Nissan Motor Co. Chief Executive Officer Carlos Ghosn said about 40 component suppliers in Japan remain in difficulty after the nation’s record earthquake, complicating automakers’ efforts to restart car production.
Electronic components, plastics and rubber are in short supply and will affect Japanese automakers and rivals outside the country, Ghosn, 57, said in a telephone interview. Carmakers are jointly offering stricken component-makers support via Japan’s automobile manufacturers association, he said.
“This is serious and it’s still difficult to evaluate,” Ghosn said late Wednesday. “You have the earthquake, you have the tsunami, rolling blackouts, and fuel shortages hitting at the same time, and they aren’t only hitting the car manufacturers, but also the suppliers and the dealers.”
Nissan, Toyota Motor Corp. and Honda Motor Co. are struggling to resume domestic production following the magnitude-9.0 earthquake on March 11 killed more than 9,400 people and damaged factories. The nation is also facing electricity shortages after a nuclear-power plant was crippled and disruption to road and rail networks. Nissan declined to name the 40 suppliers.
“Once automakers confirm that they have all the necessary parts, they will start and will be quick to catch up,” said Takeshi Miyao, an analyst at Carnorama in Tokyo. “Still the impact on their production could be about 5 percent down.”
Automakers in Japan built about 9.63 vehicles in 2010, according to the industry association.
It will take Yokohama-based Nissan until mid-April to resume major production at its plant in Iwaki, Fukushima prefecture, Ghosn said. Nissan’s other Japanese production sites are now operating and undamaged, he said.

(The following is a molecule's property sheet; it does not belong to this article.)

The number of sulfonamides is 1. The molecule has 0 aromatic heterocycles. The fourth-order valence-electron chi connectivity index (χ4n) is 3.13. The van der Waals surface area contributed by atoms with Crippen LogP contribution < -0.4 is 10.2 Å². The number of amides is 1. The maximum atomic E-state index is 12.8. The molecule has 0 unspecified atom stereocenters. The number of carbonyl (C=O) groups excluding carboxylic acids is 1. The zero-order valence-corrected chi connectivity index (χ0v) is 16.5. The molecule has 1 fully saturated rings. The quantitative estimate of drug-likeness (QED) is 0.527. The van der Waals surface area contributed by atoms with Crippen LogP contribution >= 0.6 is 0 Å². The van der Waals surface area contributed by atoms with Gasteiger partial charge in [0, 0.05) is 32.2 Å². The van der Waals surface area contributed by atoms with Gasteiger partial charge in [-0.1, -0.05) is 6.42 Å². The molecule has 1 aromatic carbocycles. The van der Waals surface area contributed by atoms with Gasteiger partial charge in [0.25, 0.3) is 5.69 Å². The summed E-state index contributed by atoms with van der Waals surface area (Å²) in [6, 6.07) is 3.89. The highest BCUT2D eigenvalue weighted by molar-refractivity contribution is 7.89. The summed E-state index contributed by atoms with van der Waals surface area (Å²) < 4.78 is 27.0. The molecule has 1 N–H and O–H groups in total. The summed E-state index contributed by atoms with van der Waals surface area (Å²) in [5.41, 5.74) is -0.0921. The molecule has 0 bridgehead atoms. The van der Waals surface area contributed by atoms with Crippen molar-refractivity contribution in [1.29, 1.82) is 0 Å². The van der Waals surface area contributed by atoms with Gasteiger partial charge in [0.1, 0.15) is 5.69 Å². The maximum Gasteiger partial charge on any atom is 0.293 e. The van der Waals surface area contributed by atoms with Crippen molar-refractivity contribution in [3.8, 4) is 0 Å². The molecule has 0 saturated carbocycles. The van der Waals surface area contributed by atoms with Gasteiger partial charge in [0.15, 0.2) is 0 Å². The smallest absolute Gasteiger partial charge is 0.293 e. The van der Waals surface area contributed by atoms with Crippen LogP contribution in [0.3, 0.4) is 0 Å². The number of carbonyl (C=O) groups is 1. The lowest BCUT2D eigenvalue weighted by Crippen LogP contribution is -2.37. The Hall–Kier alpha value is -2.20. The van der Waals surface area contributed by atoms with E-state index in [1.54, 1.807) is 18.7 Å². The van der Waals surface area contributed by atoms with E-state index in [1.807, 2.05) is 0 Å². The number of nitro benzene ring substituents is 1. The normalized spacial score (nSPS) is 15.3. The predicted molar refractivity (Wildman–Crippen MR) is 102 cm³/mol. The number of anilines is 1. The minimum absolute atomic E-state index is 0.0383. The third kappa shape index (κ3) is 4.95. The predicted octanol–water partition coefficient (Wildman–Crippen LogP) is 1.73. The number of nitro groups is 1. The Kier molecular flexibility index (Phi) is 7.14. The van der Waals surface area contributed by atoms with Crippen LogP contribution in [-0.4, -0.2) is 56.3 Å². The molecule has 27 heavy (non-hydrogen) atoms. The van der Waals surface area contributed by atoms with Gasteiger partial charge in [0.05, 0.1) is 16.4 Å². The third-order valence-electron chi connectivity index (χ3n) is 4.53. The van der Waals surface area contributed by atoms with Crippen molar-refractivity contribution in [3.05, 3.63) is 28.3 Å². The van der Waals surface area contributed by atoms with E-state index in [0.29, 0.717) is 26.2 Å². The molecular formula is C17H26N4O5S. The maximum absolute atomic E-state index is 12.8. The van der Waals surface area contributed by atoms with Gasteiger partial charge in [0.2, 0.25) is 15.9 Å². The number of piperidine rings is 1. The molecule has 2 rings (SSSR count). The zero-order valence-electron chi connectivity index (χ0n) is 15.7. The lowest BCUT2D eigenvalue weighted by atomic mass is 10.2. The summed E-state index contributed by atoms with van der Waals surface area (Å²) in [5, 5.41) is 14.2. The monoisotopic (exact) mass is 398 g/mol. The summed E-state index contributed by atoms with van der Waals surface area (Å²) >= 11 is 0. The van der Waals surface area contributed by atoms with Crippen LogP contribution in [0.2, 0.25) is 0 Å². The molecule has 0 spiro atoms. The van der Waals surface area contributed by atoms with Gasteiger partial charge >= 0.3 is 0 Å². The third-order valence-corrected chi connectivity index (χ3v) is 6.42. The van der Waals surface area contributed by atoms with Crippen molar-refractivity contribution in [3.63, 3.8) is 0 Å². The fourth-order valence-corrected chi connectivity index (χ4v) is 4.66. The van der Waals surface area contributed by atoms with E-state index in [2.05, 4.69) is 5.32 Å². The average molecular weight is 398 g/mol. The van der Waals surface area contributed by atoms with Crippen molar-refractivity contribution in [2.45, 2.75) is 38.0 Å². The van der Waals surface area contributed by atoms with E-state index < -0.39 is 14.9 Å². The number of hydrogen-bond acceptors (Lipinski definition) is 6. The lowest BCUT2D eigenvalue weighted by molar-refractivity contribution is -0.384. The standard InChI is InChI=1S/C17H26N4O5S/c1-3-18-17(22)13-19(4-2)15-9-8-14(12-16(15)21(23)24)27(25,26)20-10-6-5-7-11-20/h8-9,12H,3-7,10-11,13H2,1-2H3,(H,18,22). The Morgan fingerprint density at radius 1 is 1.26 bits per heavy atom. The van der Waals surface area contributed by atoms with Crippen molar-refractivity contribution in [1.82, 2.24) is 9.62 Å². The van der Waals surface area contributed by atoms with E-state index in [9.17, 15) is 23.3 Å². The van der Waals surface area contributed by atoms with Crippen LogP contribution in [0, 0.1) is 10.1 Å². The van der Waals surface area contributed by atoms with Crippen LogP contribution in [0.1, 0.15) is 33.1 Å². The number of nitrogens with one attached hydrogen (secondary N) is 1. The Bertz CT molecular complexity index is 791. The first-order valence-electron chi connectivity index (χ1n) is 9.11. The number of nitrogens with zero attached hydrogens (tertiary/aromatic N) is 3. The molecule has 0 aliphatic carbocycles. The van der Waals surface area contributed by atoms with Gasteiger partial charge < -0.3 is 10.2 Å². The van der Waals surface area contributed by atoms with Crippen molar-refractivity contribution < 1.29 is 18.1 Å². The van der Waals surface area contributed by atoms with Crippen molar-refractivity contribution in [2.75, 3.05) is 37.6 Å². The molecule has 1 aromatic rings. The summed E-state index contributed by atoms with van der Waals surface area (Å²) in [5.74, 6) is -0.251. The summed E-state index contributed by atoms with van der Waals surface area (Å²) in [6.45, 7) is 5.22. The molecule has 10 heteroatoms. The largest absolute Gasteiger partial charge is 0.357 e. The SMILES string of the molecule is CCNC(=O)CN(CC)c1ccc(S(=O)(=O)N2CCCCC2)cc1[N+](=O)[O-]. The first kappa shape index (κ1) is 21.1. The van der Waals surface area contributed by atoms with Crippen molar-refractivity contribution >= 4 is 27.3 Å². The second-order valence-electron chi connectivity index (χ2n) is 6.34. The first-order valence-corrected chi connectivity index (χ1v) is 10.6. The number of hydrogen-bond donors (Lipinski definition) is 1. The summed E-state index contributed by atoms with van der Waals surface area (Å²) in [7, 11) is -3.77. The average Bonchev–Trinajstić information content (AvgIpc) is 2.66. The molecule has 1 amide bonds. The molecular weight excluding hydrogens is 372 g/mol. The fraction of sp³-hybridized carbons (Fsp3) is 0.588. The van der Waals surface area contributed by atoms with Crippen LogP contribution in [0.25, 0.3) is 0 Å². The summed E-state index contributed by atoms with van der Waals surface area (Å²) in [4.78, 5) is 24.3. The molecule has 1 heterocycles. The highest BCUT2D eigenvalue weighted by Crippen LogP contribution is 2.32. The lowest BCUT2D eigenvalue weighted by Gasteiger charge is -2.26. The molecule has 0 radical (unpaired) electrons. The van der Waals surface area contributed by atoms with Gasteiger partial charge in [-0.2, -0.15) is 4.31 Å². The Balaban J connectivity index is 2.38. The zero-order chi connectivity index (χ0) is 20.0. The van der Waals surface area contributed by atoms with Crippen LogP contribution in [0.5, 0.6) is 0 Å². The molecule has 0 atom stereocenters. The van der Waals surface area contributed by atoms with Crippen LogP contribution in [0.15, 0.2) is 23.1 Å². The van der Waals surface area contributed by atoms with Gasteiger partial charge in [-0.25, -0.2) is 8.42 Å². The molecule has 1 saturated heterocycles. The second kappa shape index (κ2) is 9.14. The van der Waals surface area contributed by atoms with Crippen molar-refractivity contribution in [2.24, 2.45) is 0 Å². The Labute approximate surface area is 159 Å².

“I can tell you that we have a pretty good assessment of the situation of the company itself,” Ghosn said. “We are getting more confident every day.”
Carlos Ghosn, chief executive officer of Renault SA. (Bloomberg)
Nissan shares fell 2.9 percent to 703 yen in Tokyo yesterday. The stock has lost 14 percent since March 10, the day before the quake.
Japanese automakers including Nissan will probably have a “tough” time during the quarter beginning April 1, he said. The financial impact from the plant closures will be minimal in the fiscal year ending March 31, Ghosn said.
Nissan’s engine factory in Iwaki, located in the same prefecture where Tokyo Electric Power Co. workers are battling to avert a nuclear meltdown, aren’t getting enough water, electricity and gas to operate, Toshitake Inoshita, a Nissan spokesman, said this week.
The carmaker is considering shipping engines from Tennessee to Japan, Nissan has said. The factory makes engines for vehicles including Infiniti sedans and Elgrand minivans.
“It will take some time at Iwaki to recover,” said Ghosn, who plans to visit the plant soon.
Ghosn, who also leads France’s Renault SA, was in Paris attending an executive committee meeting on March 11.
Rival PSA Peugeot Citroen, Europe’s second-biggest automaker, said production of some models will fall by as much as 60 percent because of a shortage of diesel-engine parts resulting from the Japan earthquake.
Existing stocks of the part, supplied by Hitachi Ltd., will be used to maintain current production rates of priority models including the Peugeot 508 mid-sized car and Citroen DS4 upscale sedan, spokesman Pierre-Olivier Salmon said. Output at other plants in France, Spain and Slovakia will slow by up to 60 percent, he said.
Nissan set up an emergency center in Yokohama “within hours” of the temblor off the coast of Sendai, northern Japan, Ghosn said. The center includes 100 employees, including top management, who monitor Japanese plants on an hourly basis.
Nissan resumed operations at six factories on March 21 with some vehicle assembly due to restart today, the company said March 20.
Ghosn said the company has no plans to shift production to other countries. Nissan is planning to build more than 1 million cars in Japan and “this will not change,” he said. (Bloomberg)